Series: One-Punch Man
Episode #9: Unyielding Justice
Release Date: November 29, 2015
Where to Watch: Daisuki
Synopsis: The episode begins with a bang: Genos and Mumen Rider challenge the Sea King and are both swiftly repelled. It takes Saitama showing up and one good punch to lay the Sea King low and prevent the deaths of more innocents. Despite this, Saitama is still considered an outcast and cheater in the overall superhero community. He is rewarded for his efforts, however, and he ranks up to become a B-Class hero.
This episode. This episode. This episode…wow. This has to be my favorite episode in the series so far. The action, the character exploration on Saitama’s part, even the inclusion of Mumen Rider, everything was just awesome in this episode. But I don’t want to sit here and squeal about how much fun it was, so let’s get into what made this episode so great.
If there’s something Genos is known for, it’s epic entrances.
First off, I loved seeing Genos finally take on a huge villain by himself: the series is definitely showing Genos progress from someone searching for a purpose to a full-fledged hero, and it’s really becoming more and more evident with these more recent episodes. From Genos challenging Saitama himself, giving his all to stop the meteor, and now taking on the Sea King, he’s really trying to measure himself up to the standard set by Saitama, and it shows in his ferocity and recklessness. This is what gets him into trouble in this episode, however; he takes a ball of acid in the back, courtesy of the Sea King, and he’s downed.
A new challenger approaches!
Mumen Rider really comes into play in this episode, and he seems like he’ll become a bit more than just a side character as time goes on. He feels a little like Sokka from Avatar: The Last Airbender: he really wants to help, and he does his best despite not having any powers. Also, he starts off like the comedy character, but you grow to learn that he’s a lot deeper than you might originally believe. He’s not the most powerful hero by any stretch of the imagination, and he himself recognizes his own weakness:
Mumen Rider knows who he is. But he doesn’t let that stop him.
But he fights anyway. In his own words, “it’s not about winning or losing! It’s about me taking you on, right here, right now!” Even when faced with insurmountable odds, he still fights on. Because he’s a hero: that’s his duty. This really resonated with me as a believer. How many times have I given up and given into sin just because the temptation looked too big for me to say “no” to? How many times have I neglected to pray and ask for God’s help and guidance, simply because I felt I wasn’t strong enough to overcome a habit or a sin that came my way? Shouldn’t it be my automatic response to turn to God because it is my duty as a Christian?
Despite being taken down fairly quickly by the Sea King, Mumen Rider is not discouraged. But it does take the powers of someone greater than him to defeat the Sea King.
We could have a while series dedicated to Saitama’s one-liners.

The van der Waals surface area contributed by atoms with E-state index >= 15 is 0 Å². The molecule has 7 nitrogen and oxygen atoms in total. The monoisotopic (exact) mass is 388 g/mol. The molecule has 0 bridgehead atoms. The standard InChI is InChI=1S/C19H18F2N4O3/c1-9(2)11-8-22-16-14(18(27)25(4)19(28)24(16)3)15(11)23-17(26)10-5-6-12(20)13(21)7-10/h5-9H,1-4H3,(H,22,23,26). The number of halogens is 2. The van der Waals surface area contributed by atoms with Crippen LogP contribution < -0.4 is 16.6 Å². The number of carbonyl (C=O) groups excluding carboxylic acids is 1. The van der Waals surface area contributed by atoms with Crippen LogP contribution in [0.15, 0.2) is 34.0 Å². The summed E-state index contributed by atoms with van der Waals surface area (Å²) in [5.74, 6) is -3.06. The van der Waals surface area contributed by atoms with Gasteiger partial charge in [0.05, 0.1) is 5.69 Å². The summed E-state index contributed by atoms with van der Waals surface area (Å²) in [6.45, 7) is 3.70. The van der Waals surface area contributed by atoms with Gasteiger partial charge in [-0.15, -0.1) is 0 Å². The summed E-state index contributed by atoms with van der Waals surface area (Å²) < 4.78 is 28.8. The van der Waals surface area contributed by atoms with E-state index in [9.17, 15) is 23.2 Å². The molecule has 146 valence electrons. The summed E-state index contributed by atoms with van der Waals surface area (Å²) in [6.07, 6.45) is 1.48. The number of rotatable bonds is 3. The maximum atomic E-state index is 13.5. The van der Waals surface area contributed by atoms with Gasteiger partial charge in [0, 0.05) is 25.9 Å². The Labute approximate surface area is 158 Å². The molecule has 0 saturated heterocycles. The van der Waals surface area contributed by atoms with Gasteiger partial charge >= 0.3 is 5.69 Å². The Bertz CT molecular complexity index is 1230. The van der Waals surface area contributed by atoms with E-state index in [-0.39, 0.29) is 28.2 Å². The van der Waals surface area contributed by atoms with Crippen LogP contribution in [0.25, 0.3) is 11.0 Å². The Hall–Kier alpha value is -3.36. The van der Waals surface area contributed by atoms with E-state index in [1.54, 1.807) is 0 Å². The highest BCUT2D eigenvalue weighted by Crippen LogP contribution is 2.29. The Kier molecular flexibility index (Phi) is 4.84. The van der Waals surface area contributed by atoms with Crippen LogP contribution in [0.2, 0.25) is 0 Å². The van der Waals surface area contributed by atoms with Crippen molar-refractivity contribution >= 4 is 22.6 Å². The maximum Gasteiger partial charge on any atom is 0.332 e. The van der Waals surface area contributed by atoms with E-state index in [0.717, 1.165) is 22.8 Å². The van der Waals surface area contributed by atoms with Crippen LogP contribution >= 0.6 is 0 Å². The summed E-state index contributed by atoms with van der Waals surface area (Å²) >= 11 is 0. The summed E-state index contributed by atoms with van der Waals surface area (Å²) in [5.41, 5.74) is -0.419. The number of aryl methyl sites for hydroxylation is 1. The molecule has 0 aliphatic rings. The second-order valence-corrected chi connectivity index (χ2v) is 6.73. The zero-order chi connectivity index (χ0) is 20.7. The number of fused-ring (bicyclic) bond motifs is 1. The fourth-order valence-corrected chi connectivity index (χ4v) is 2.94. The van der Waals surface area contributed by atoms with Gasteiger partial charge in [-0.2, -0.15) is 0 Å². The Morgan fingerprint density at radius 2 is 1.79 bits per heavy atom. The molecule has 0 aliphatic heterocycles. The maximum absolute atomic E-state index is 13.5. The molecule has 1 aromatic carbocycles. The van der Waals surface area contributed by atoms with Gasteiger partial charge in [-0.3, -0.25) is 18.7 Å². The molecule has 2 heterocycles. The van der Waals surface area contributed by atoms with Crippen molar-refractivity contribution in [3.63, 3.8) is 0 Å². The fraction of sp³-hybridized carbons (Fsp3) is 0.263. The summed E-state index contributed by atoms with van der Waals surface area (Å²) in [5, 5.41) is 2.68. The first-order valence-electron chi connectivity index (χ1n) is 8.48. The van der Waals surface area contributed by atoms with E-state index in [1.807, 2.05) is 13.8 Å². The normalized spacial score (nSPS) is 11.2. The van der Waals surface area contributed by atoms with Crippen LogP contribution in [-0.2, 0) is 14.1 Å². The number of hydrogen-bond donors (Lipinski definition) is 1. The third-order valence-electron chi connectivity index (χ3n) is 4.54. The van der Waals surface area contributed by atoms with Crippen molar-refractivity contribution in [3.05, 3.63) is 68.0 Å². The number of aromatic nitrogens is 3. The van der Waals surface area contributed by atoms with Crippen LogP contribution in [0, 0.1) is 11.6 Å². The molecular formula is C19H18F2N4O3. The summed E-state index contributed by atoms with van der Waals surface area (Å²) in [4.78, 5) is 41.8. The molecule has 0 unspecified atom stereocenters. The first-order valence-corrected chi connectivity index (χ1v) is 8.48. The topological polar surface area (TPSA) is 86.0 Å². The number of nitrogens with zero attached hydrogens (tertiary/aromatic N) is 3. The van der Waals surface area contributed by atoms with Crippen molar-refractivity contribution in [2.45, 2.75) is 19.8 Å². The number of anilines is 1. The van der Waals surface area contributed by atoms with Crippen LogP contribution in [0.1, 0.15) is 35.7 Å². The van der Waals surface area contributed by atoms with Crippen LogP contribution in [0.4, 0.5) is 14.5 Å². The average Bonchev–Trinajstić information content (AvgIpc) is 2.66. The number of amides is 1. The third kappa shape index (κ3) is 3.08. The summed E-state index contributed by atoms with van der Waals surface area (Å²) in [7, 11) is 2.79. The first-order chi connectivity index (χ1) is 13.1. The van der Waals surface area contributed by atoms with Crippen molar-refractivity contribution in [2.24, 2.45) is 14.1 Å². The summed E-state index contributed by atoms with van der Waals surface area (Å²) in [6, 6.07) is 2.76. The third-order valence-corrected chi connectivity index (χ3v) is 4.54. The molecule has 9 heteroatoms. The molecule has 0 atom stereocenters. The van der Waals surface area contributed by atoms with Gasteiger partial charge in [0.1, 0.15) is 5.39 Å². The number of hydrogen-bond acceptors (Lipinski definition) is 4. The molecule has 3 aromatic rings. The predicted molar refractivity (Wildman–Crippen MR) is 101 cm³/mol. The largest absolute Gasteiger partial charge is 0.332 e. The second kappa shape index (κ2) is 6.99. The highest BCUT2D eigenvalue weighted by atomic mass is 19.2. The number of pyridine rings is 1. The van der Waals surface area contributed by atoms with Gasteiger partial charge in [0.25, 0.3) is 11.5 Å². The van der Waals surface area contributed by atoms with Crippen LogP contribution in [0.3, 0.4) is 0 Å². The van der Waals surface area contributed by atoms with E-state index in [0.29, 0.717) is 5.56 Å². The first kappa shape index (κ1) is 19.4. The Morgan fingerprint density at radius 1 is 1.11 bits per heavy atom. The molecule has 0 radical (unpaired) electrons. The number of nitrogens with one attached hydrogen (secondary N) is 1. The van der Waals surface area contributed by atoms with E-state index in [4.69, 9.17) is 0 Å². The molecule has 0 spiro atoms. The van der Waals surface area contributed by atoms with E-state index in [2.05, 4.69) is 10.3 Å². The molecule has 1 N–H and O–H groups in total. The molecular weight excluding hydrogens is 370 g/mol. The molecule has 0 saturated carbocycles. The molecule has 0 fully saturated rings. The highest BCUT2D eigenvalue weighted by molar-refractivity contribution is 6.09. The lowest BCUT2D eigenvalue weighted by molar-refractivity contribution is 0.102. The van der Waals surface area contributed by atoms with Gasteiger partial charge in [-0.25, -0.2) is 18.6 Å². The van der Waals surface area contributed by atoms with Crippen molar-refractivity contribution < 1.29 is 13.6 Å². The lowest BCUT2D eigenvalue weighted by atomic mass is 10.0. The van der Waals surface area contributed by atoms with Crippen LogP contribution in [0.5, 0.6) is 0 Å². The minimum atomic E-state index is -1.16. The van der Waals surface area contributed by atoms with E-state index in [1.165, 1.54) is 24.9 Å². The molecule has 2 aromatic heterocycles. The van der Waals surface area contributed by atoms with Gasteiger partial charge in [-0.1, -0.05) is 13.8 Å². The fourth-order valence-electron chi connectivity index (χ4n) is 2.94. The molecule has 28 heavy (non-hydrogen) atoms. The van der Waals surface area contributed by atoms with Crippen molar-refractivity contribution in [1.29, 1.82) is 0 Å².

The Christ parallels with Saitama grow really strongly with this episode. His nearly miraculous instant takedown of Sea King is one of them:
Well, that was easy.
But it really grows when one of the people saved my Saitama starts to complain about him, saying that the Sea King had been weakened by the other heroes, that the other heroes were all weaklings who died in vain, and that by extension Saitama isn’t much of a hero. And some of the people begin to believe him, and general disdain for all heroes begins to spread. And then Saitama does something very unexpected. He basks in the glory…kind of.
In a very Kirito-eqsue manner, Saitama pretends to be a glory-hogging jerk in order to focus the anger and disappointment that people had against heroes solely on himself. I’ll be the first to admit: I was annoyed at this. As viewers, we’ve grown to love Saitama and his good-natured helpfulness, so it annoyed me when I saw people hating on him for literally no reason. How the heck could people even believe that kind of garbage, and so quickly after they’d been saved by him?
In actuality…very easily. The entire book of Judges is full of instances of God saving the children of Israel from another nation, and as soon as they were returned to normal, the next generation forgot all that God had done for them and went back to the sins of their forefathers. This even occurred when God led the Isrealites out of Egypt for the first time, and even Jesus faced this when people hated him for doing His Father’s work, calling him demon-posessed. And yet Saitama, like Jesus, loved those around him enough to take the blame and the hurt for them, so that they wouldn’t need to suffer.
The episode concludes in a fairly relaxed manner. Saitama is summoned to the City Z branch of the Hero’s Association where he is tested to become a rank B hero, and on his way home he stops by a small udon shop and shares dinner with Mumen Rider. All in all, a nice way to end an episode.
Gimme the Skinny!
This was definitely my favorite episode in the series so far: lots of action, lots of character development from our main hero, and an awesome soundtrack that keeps the mood just right for each scene. Seriously, from pulsing electro-metal to a smooth piano to a moody acoustic guitar, the music for One-Punch Man is always spot-on and sets just the right tone for whatever scene is being depicted.
I’m definitely loving the way the series is headed. Saitama shows more and more Christ-like qualities with each episode, and he and Genos are really developing as heroes and individuals. We still don’t know the secret of Saitama’s power, we don’t know why the heck he’s so overpowered, but we don’t care; he’s just too great a character for us to care.